10. Jan 11, 2010 #9
    Changing temperature outside, humidity differences, wind differences
     
  11. Jan 11, 2010 #10
    oh, well in the case, you should do what i said haha
     
  12. Jan 11, 2010 #11

    russ_watters

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    Note, any cooling below freezing or heating above isn't going to have much of an impact here because the latent heat of fusion is going to be an order of magnitude larger than even the heat required to change the temp by 20F
     
  13. Jan 11, 2010 #12

    cronxeh

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    Cmon you guys are PhDs.. you seriously can't solve this?

    I'm lacking thermodynamics background to come up with the solution, but from the looks of it, the Newton's law of (heating) is applicable to the convection heating in the fridge, but in addition you have surface conduction on the bottom of the milk carton at the contact with the fridge. If you take h to be between 1 and 5 (for there is no wind current in the fridge) you should get your answer.
     
  14. Jan 11, 2010 #13

    DaveC426913

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    OK wait. You can't solve it but you're OK knocking other people for not solving it because you think it must be easy. And you figure it probably involves conduction through the carton's bottom...

    Got it.
     
  15. Jan 11, 2010 #14

    russ_watters

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    I'm just a BS in ME...
    Surface conduction is essentially nonexistent because the contact area of a milk carton is a tiny fraction of the surface area of the carton.
     
  16. Jan 11, 2010 #15

    cronxeh

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    No, I'm knocking lack of interest in this problem. I think its a fascinating problem and I'm having a hard time solving it. I think someone with a PhD will be able to do this in 10 minutes if he just tried.

    Although it is a small area, the difference can still be hours when is taken in context of days. As milks thaws the ice will stay on the bottom in direct contact with the surface of the milk carton.

    And HEY.. there are 270 views on this thread.. Who are you people?? Make yourselves known, contribute to the discussion!
     
    Last edited: Jan 11, 2010
  17. Jan 11, 2010 #16

    DaveC426913

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    Are you sure about this?
     
  18. Jan 11, 2010 #17

    cronxeh

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    Why won't I be sure about this? I said it, I must be somewhat sure of it, right?
     
  19. Jan 11, 2010 #18

    DaveC426913

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    Do you have reason to believe that milk-ice, being mostly water, would behave differently than water-ice?
     
  20. Jan 11, 2010 #19

    cronxeh

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    Yes. Oh, I'm sorry, you want my reason?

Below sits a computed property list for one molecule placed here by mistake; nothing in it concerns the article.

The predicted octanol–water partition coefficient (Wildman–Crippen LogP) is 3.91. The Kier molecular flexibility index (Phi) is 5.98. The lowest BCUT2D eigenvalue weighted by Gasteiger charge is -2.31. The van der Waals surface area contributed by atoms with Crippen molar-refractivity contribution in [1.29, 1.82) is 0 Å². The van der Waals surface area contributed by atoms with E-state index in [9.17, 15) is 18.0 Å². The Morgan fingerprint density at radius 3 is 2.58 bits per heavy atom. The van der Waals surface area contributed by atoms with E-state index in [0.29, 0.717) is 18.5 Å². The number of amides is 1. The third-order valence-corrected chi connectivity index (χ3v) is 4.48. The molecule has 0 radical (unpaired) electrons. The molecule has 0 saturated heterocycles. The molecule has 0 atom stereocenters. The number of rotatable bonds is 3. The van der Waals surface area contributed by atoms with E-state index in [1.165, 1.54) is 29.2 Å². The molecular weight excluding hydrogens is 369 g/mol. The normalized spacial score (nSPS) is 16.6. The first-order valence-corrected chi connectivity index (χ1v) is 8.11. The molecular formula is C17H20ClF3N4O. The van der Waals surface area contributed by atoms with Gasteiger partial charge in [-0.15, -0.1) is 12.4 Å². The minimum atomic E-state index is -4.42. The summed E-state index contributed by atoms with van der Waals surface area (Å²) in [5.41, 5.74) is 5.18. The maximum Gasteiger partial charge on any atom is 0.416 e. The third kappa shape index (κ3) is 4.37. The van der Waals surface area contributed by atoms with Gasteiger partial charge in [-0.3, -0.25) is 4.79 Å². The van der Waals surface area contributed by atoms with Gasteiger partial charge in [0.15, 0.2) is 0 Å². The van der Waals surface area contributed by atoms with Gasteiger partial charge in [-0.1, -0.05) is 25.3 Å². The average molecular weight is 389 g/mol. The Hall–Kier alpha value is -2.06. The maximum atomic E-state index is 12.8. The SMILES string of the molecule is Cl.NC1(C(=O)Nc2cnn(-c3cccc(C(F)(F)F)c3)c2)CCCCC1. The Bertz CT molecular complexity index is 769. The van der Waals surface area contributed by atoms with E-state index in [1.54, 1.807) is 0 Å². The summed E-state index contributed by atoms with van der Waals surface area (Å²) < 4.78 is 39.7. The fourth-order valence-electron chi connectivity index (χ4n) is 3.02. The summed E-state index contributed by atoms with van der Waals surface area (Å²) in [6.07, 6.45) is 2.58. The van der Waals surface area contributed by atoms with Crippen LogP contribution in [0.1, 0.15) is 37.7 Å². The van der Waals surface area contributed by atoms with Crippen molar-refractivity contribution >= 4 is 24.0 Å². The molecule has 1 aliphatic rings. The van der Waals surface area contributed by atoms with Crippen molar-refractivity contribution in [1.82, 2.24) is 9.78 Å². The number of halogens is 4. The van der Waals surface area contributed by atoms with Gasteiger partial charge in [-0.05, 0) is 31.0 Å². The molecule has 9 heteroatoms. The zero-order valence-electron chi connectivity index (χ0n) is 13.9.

21. Jan 11, 2010 #20

    DaveC426913

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    Sure.
     
  22. Jan 11, 2010 #21

    cronxeh

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    OK.. I think as milk freezes the fat and proteins and all heavy molecules float to the bottom, and as it thaws the water which is of lesser density than the milk, will float up, separating the milk and watery-milk. The iced milk with fats and proteins will be on the bottom.

    I'm downloading ANSYS as we speak, should be able to model this thing soon.
     
    Last edited: Jan 11, 2010
  23. Jan 11, 2010 #22

    DaveC426913

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    But fat floats in water...

    Yes, model it. You're ten feet from the kitchen, a glass of milk and a freezer. But by all means, model it on your computer. :tongue2:
     
  24. Jan 11, 2010 #23

    cronxeh

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    When milk freezes it forms cryoglobulin with IgM and precipitates to the bottom.

    I'm telling you, this is a fascinating problem! Not only you have difference in density with temperature, you have differences in temperature with temperature.
     
  25. Jan 12, 2010 #24
    How about you try it again only with better conditions this time. Instead of putting it on your porch. then come back if you cant figure it out. Use the fridge and the freezer only, so the temperatures are always constant. I don't see it being possible that it takes 6 times the amount of time to melt in the reverse conditions that it took 12 hours to freeze in.
     
  26. Jan 12, 2010 #25

    Redbelly98

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    I have a PhD, but lacking your fascination with this problem I am unable to devote sufficient time to it. :biggrin:

    As I see it, there is too much unknown or questionable information:

    • We have doubts about the 45F fridge temperature.
    • How does the OP know the milk was frozen solid, as in completely? Perhaps the central part of the milk did not completely freeze, but with the outer part frozen one cannot squeeze it.
    • As has been pointed out, wind chill will increase the freezing rate outside. Just how fast was the wind that night? We don't know.